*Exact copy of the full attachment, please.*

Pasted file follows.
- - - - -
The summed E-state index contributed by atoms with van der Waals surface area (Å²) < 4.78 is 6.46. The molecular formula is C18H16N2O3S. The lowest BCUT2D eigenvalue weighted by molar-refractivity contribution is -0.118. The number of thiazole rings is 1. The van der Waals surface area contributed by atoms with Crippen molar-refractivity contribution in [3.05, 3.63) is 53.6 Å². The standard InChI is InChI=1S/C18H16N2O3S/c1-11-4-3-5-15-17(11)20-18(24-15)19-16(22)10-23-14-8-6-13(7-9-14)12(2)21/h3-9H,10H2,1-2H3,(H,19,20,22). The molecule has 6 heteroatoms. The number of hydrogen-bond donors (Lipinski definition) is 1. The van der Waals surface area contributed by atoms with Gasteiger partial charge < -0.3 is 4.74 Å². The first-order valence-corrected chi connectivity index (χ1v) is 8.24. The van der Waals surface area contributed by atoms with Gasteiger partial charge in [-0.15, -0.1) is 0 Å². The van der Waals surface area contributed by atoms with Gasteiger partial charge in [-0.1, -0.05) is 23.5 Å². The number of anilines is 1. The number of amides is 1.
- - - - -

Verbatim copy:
The summed E-state index contributed by atoms with van der Waals surface area (Å²) < 4.78 is 6.46. The molecular formula is C18H16N2O3S. The lowest BCUT2D eigenvalue weighted by molar-refractivity contribution is -0.118. The number of thiazole rings is 1. The van der Waals surface area contributed by atoms with Crippen molar-refractivity contribution in [3.05, 3.63) is 53.6 Å². The standard InChI is InChI=1S/C18H16N2O3S/c1-11-4-3-5-15-17(11)20-18(24-15)19-16(22)10-23-14-8-6-13(7-9-14)12(2)21/h3-9H,10H2,1-2H3,(H,19,20,22). The molecule has 6 heteroatoms. The number of hydrogen-bond donors (Lipinski definition) is 1. The van der Waals surface area contributed by atoms with Gasteiger partial charge < -0.3 is 4.74 Å². The first-order valence-corrected chi connectivity index (χ1v) is 8.24. The van der Waals surface area contributed by atoms with Gasteiger partial charge in [-0.15, -0.1) is 0 Å². The van der Waals surface area contributed by atoms with Gasteiger partial charge in [-0.1, -0.05) is 23.5 Å². The number of anilines is 1. The number of amides is 1.